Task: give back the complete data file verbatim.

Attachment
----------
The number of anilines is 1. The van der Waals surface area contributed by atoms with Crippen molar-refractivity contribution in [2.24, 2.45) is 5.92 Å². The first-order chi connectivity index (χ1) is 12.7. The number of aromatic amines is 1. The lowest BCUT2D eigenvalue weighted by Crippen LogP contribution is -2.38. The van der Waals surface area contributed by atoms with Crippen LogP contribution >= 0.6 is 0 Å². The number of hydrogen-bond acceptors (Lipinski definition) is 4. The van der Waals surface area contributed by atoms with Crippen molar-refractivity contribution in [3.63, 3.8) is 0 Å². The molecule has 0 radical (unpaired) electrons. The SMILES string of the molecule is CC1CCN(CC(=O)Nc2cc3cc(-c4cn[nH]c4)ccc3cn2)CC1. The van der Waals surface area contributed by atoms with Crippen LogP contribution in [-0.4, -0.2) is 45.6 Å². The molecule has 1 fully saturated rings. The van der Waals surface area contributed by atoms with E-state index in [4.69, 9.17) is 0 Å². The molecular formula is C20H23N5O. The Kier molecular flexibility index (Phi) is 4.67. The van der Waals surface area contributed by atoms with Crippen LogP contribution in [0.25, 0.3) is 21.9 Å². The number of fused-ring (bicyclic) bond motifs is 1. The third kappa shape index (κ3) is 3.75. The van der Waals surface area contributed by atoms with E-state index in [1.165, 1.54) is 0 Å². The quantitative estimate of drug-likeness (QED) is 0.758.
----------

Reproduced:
The number of anilines is 1. The van der Waals surface area contributed by atoms with Crippen molar-refractivity contribution in [2.24, 2.45) is 5.92 Å². The first-order chi connectivity index (χ1) is 12.7. The number of aromatic amines is 1. The lowest BCUT2D eigenvalue weighted by Crippen LogP contribution is -2.38. The van der Waals surface area contributed by atoms with Crippen LogP contribution >= 0.6 is 0 Å². The number of hydrogen-bond acceptors (Lipinski definition) is 4. The van der Waals surface area contributed by atoms with Crippen molar-refractivity contribution in [3.63, 3.8) is 0 Å². The molecule has 0 radical (unpaired) electrons. The SMILES string of the molecule is CC1CCN(CC(=O)Nc2cc3cc(-c4cn[nH]c4)ccc3cn2)CC1. The van der Waals surface area contributed by atoms with Crippen LogP contribution in [-0.4, -0.2) is 45.6 Å². The molecule has 1 fully saturated rings. The van der Waals surface area contributed by atoms with E-state index in [4.69, 9.17) is 0 Å². The molecular formula is C20H23N5O. The Kier molecular flexibility index (Phi) is 4.67. The van der Waals surface area contributed by atoms with Crippen LogP contribution in [0.25, 0.3) is 21.9 Å². The number of fused-ring (bicyclic) bond motifs is 1. The third kappa shape index (κ3) is 3.75. The van der Waals surface area contributed by atoms with E-state index in [1.165, 1.54) is 0 Å². The quantitative estimate of drug-likeness (QED) is 0.758.